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You searched for: Content Type Commentary and Analysis Remove constraint Content Type: Commentary and Analysis Publication Year within 5 Years Remove constraint Publication Year: within 5 Years Topic Democratization Remove constraint Topic: Democratization
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  • Author: Haizam Amirah-Fernandez
  • Publication Date: 07-2020
  • Content Type: Commentary and Analysis
  • Institution: Italian Institute for International Political Studies (ISPI)
  • Abstract: There is something deeply and comprehensively flawed in the EU’s relations with its Mediterranean neighbourhood. After more than 50 years of European cooperation, agreements, declarations and plans with the southern Mediterranean and the Arab countries, only one new democratic state (Tunisia) has emerged. A benevolent observer would say this democratisation process was not initiated as a result of the EU’s resolute support for a population demanding freedom from an authoritarian regime. A blunter observer, however, would argue that Tunisians managed to topple their former autocrat despite the support he received from certain European quarters until the very last minute. So much for decades of European pro-democracy rhetoric.
  • Topic: International Relations, Democratization, European Union, Crisis Management, Trade
  • Political Geography: Europe, Mediterranean
  • Author: J. Patrice McSherry
  • Publication Date: 02-2020
  • Content Type: Commentary and Analysis
  • Institution: The North American Congress on Latin America (NACLA)
  • Abstract: Will the people of Chile be able to shape their own destiny via a plebiscite? Two months before the scheduled vote, the answer remains uncertain.
  • Topic: Democratization, Democracy, State Formation, State Actors, Voting, Nation-State
  • Political Geography: Latin America, Chile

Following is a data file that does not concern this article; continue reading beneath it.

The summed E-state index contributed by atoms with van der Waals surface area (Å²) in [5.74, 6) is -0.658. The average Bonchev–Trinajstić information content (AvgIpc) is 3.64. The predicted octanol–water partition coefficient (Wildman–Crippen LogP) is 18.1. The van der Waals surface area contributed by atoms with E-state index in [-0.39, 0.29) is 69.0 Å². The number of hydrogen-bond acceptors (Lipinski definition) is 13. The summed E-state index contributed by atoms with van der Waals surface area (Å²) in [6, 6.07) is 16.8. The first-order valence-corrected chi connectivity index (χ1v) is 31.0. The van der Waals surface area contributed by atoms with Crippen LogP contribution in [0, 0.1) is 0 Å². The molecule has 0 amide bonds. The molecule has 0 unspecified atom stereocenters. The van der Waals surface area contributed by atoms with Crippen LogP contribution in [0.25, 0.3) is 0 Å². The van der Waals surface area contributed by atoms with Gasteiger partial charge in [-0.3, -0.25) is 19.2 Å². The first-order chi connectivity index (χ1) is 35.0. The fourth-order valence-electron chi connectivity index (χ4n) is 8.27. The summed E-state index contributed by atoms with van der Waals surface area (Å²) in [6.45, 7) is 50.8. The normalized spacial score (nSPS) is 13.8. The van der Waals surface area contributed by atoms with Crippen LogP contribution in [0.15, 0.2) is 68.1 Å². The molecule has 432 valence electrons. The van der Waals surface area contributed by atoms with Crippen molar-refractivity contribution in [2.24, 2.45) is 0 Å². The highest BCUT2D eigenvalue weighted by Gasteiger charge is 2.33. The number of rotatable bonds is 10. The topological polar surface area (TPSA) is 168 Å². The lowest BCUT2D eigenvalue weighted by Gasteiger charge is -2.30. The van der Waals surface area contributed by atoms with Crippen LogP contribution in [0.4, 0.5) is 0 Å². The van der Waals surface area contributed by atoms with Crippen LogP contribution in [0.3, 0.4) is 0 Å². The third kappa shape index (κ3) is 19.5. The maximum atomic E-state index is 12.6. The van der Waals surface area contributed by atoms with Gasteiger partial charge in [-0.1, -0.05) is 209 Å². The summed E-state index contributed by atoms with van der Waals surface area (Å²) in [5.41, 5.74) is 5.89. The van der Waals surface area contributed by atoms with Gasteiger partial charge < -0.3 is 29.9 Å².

• Author: Fariba Abdelkhah
  • Publication Date: 05-2017
  • Content Type: Commentary and Analysis
  • Institution: Centre d'Etudes et de Recherches Internationales
  • Abstract: Elections have been trivialized in Iran. They allow for the expression of diversity, in particular ethnical and denominational, of historical regional identities, and prove the growing professionalization of political life. Paradoxically, such professionalization withdraws the Republic away into the levels of family, parenthood, autochthony, and even neighborhoods or devotional sociability, which are all institutions that instill a feeling of proximity, solidarity, communion; close to the notion of asabiyat. As the saying goes, the Islamic Republic has become a « parentocracy » (tâyefehsâlâri). The country’s industrial development isn’t at odds with such ponderousness since it lies on a web of very small family businesses. The analysis of the 2016 legislative elections in four wards reveals how important the issue of property is in political life, indivisible as it is of the various particularistic consciences. The connections with notables are still there, revealing lines of continuity with the old regime as well as longstanding agrarian conflicts that have not been erased by the Revolution and that are being kept alive through contemporary elections.
  • Topic: Democratization, Politics, Sociology, Governance, Elections, Borders, Networks, Identities
  • Political Geography: Iran, Middle East
  • Author: Daniel H. Rubinstein
  • Publication Date: 09-2016
  • Content Type: Commentary and Analysis
  • Institution: Council of American Ambassadors
  • Abstract: Though I came to Tunisia as Ambassador in the Fall of 2015, my relationship with the country and its people actually began in the late 1990s. In some ways, the Tunisia I returned to in 2015 is the one I knew years before—the Arabic and French linguistic mélange, the stambeli and malouf music, the local soccer and handball rivalries, the pine nuts floating atop mint tea. Yet alongside those resilient traditions, the Tunisia I returned to is now in its fifth year of the post-Ben Ali era, and is a country in the midst of an exciting but difficult transition. That transition is replete with a challenging self-realization, as the country and its citizenry redefine themselves and learn what it means to be a democracy in the wake of the 2011 revolution. Tunisians are still deciding how they want to incorporate democratic principles into day-to-day life, and through their decisions are defining what it means to be Tunisian for future generations. As a longtime friend—our diplomatic relations with Tunisia date to 1795—and strategic partner, the United States will continue to support the new Tunisia as it looks to the future.
  • Topic: Democratization, Regime Change, Popular Revolt, Geopolitics
  • Political Geography: Middle East, Tunisia